I’m sure I don’t have to tell anyone reading this that breakups are the absolute worst, especially if you’ve been with someone for a long time. At the outset of Lara Jean Gallagher’s Clementine, Karen (Otmara Marrero) is going through a tough time recovering from her breakup with D (Sonya Walger). Karen met the well-known artist when she was very young, and D was much older. The two owned a dog together and shared a home.
Karen tries to get into D’s house to take their dog, Ramsey, but D has changed the locks. So, using breakup logic, she decides to travel from Los Angeles to the Pacific Northwest, where D owns a lakehouse. The key is not in its usual hiding place, so Karen breaks a window, hurting her hand in the process. I’m not sure what Karen’s objective is in going to D’s lakehouse, but people often do seemingly insane things when they’re heartbroken.
After being at D’s house for about a day, Karen meets a neighbor from across the lake named Lana (Sydney Sweeney). She’s young, but we’re not ever really sure how young. She has an immediate fondness for Karen, which helps Karen out of her anger and depression a bit. The two become close over the next few days, learning more and more about each other as time goes on. Or do they? Are they both lying about certain aspects of their lives to impress the other?
“She has an immediate fondness for Karen, which helps Karen out of her anger and depression a bit.”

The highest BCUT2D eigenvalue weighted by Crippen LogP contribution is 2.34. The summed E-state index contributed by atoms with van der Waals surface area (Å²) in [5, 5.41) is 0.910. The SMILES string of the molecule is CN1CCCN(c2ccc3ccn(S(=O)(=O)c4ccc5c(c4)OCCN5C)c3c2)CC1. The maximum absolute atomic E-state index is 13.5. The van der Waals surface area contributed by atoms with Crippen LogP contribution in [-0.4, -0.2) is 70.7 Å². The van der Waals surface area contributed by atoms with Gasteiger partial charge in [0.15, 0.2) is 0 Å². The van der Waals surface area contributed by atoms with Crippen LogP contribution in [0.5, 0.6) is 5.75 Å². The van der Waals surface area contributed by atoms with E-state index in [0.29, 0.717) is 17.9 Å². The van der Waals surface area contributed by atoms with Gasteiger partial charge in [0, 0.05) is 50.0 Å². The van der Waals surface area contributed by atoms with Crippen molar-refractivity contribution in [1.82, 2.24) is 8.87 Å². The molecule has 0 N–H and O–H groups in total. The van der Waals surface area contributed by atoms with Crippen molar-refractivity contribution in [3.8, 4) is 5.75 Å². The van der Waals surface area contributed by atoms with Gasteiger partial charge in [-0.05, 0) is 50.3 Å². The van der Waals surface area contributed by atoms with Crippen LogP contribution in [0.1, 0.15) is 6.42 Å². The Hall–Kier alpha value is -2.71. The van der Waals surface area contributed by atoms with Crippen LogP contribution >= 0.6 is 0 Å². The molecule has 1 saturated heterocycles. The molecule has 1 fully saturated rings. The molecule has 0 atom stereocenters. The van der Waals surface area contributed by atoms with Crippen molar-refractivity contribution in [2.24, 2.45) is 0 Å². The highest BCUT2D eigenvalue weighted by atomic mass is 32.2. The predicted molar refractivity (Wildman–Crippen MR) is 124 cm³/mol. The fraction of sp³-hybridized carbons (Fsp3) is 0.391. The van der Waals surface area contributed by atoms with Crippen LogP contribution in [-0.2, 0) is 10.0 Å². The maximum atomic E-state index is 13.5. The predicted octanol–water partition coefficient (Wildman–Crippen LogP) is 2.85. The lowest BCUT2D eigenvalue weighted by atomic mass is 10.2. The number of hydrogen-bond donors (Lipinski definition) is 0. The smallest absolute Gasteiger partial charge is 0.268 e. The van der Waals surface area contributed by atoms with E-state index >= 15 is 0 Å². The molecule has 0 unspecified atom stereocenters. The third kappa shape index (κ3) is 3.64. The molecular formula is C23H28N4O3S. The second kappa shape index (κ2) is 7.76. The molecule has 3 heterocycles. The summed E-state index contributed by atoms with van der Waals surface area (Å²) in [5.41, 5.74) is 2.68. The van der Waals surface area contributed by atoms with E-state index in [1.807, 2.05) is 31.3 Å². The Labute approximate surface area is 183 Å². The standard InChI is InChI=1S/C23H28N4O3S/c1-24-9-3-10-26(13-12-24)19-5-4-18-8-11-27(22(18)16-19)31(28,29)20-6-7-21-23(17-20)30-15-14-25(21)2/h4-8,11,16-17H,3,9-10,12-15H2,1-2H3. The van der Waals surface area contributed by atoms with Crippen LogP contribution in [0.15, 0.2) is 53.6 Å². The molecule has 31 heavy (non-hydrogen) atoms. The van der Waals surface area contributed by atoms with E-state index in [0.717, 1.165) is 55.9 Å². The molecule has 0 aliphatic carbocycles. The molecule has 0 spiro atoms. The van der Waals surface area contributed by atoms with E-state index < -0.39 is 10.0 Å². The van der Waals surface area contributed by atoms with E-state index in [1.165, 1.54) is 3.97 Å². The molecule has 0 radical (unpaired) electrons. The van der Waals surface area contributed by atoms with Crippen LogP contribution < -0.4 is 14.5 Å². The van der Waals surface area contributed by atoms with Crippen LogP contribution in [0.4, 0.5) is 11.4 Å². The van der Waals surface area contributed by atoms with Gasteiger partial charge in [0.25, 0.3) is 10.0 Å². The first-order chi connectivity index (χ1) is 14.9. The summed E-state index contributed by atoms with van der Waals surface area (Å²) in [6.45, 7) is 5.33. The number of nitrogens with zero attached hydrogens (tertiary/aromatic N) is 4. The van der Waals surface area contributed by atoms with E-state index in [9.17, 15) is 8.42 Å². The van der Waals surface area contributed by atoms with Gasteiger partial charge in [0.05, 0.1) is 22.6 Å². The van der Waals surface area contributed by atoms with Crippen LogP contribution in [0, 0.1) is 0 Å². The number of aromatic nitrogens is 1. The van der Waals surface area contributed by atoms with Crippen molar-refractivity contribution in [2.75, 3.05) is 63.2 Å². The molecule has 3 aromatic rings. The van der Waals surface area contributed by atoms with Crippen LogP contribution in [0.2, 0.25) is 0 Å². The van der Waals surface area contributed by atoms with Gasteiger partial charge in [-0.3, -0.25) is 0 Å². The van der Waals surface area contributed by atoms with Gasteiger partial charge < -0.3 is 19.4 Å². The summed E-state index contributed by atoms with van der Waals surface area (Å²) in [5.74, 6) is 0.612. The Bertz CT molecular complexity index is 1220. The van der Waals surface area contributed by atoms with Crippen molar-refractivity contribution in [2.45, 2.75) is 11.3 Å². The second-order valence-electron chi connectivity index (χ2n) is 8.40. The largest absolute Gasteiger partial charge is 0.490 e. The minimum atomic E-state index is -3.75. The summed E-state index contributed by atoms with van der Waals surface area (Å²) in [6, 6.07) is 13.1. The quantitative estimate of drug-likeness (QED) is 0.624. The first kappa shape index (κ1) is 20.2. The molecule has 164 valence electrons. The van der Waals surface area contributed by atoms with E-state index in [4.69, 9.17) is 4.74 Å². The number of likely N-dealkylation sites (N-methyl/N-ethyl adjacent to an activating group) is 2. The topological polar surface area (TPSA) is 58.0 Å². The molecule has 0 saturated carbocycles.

Clementine not only captures the pseudo-psychosis that a lot of people experience post-breakup, but it also captures the essence of discovering who you are through your relationships with other people, and on your own. Another thing that stuck with me about this film is the fact that we often end up doing the very same things that hurt us to hurt other people, without even noticing.
Clementine is a very real human story and moves at the speed of reality. It is not a fast-paced caper, but rather a slow-burning meditation on love and a character study of women in different stages of life. The locations in this film are idyllic and superbly shot by Andres Karu. The score to the film is excellent, and the soundtrack features songs from Lightning Dust, including their incredibly beautiful song “Antonia Jane” during a tender, lovely sequence.
Clementine is undoubtedly not for everyone, and I could venture to be glib enough to say that your Fast and The Furious loving boyfriend might fall asleep during the film, but who cares? He’ll be missing out on a gracefully told, deeply personal story.
"…a slow-burning meditation on love and a character study of women in different stages of life."